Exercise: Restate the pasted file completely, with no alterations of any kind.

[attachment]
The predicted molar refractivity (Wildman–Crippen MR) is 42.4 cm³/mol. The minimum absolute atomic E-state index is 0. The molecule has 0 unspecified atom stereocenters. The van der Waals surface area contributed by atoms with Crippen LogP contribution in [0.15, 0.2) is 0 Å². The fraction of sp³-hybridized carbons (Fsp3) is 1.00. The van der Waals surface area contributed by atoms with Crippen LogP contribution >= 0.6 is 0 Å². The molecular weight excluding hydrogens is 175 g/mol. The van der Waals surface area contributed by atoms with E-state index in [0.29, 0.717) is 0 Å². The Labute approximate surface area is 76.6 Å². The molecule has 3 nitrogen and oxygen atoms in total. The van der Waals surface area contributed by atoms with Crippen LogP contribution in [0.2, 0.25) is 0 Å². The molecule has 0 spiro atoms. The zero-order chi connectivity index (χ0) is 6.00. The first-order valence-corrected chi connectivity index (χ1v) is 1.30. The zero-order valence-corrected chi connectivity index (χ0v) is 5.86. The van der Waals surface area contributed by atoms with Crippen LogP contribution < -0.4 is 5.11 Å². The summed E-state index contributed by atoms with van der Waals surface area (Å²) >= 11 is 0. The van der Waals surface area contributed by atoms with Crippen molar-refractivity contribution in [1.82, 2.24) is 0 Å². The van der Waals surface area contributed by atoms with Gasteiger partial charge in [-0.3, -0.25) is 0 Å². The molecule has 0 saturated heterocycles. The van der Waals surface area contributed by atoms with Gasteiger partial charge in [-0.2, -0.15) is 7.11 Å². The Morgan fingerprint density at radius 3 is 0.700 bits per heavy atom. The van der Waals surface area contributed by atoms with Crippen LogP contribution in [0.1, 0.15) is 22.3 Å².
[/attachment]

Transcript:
The predicted molar refractivity (Wildman–Crippen MR) is 42.4 cm³/mol. The minimum absolute atomic E-state index is 0. The molecule has 0 unspecified atom stereocenters. The van der Waals surface area contributed by atoms with Crippen LogP contribution in [0.15, 0.2) is 0 Å². The fraction of sp³-hybridized carbons (Fsp3) is 1.00. The van der Waals surface area contributed by atoms with Crippen LogP contribution >= 0.6 is 0 Å². The molecular weight excluding hydrogens is 175 g/mol. The van der Waals surface area contributed by atoms with E-state index in [0.29, 0.717) is 0 Å². The Labute approximate surface area is 76.6 Å². The molecule has 3 nitrogen and oxygen atoms in total. The van der Waals surface area contributed by atoms with Crippen LogP contribution in [0.2, 0.25) is 0 Å². The molecule has 0 spiro atoms. The zero-order chi connectivity index (χ0) is 6.00. The first-order valence-corrected chi connectivity index (χ1v) is 1.30. The zero-order valence-corrected chi connectivity index (χ0v) is 5.86. The van der Waals surface area contributed by atoms with Crippen LogP contribution < -0.4 is 5.11 Å². The summed E-state index contributed by atoms with van der Waals surface area (Å²) >= 11 is 0. The van der Waals surface area contributed by atoms with Crippen molar-refractivity contribution in [1.82, 2.24) is 0 Å². The van der Waals surface area contributed by atoms with Gasteiger partial charge in [-0.3, -0.25) is 0 Å². The molecule has 0 saturated heterocycles. The van der Waals surface area contributed by atoms with Gasteiger partial charge in [-0.2, -0.15) is 7.11 Å². The Morgan fingerprint density at radius 3 is 0.700 bits per heavy atom. The van der Waals surface area contributed by atoms with Crippen LogP contribution in [0.1, 0.15) is 22.3 Å².